Landslides can happen without warning — often triggered by heavy rain, earthquakes and, in some cases, human activity. Find out what to do before, during and after a landslide.
Get your household ready. Work out what supplies you might need and make a plan together.
Find out from your local Civil Defence Emergency Management Group if there have been landslides in your area before and where they might occur again
Know the warning signs so you can act quickly if you see them. Regularly inspect your property for:
Be alert when driving, especially where there are embankments along roadsides. Watch the road for collapsed pavements, mud and fallen rocks.
In an emergency, you may be stuck at home for three days or more. Figure out what supplies you need and make a plan to work out what you need to get your family through.
Make a plan online with your family/flatmates/friends to get through an emergency. Think about the things you need every day and work out what you would do if you didn’t have them.
The Ministry of Civil Defence & Emergency Management has information on finding your local Civil Defence Emergency Management Group.
Get out of the path of the landslide quickly.
Evacuate if your home or the building you are in is in danger — take your grab bag and pets with you if you can do so quickly.
Warn neighbours and help others if you can.
Contact emergency services and your local council.
Stay alert for future landslides.
Stay away from affected sites until they have been properly inspected and authorities give the all clear.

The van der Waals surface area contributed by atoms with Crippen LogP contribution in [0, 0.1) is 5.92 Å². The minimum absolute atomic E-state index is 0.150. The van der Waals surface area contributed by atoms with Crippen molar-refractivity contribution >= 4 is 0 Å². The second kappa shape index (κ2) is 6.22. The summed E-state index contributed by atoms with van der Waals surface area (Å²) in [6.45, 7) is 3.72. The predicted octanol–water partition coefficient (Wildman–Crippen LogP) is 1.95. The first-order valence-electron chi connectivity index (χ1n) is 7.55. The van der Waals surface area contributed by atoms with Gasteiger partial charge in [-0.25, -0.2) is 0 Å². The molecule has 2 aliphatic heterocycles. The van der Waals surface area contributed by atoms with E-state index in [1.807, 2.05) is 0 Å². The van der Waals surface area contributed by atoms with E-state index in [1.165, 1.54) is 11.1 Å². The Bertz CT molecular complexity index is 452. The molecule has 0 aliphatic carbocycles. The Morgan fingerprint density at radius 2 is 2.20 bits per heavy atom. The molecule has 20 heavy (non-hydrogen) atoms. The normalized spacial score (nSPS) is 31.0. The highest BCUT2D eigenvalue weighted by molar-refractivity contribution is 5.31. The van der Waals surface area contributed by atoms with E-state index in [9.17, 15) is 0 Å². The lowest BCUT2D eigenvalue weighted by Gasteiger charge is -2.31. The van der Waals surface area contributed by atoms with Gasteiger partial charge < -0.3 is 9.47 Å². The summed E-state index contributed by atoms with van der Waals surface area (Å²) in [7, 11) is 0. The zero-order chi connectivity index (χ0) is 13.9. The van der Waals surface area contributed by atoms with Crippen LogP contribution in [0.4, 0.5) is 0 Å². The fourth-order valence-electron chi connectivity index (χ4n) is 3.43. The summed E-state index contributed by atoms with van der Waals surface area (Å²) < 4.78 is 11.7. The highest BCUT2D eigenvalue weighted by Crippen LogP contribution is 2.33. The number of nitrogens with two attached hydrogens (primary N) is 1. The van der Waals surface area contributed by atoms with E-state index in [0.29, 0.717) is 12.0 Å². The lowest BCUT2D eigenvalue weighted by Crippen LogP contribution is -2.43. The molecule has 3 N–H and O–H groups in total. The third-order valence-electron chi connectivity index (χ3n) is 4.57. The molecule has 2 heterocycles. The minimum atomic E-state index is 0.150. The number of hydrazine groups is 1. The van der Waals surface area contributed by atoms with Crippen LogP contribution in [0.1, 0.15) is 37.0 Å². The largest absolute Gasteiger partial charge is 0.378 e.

Report broken utility lines to appropriate authorities.
Re-plant damaged ground as soon as possible because erosion caused by the loss of ground cover can lead to flash flooding.
A landslide is the movement of rock, soil and vegetation down a slope. Landslides can range in size from a single boulder in a rock fall to a very large avalanche of debris with huge quantities of rock and soil that spreads across many kilometres. Landslides are a serious geological hazard in many parts of New Zealand.
Heavy rainfall or earthquakes can cause a landslide. Human activities, such as removal of trees and vegetation, steep roadside cuttings or leaking water pipes can also cause landslides. Be aware of the warning signs.
New Zealand’s mountainous land, loose volcanic soil and frequent earthquake activity make landslides common in many parts of the country.
It’s important to recognise the warning signs and act quickly.
Find information on what to do before, during and after a landslide on Get Ready, Get Thru. Available in multiple languages.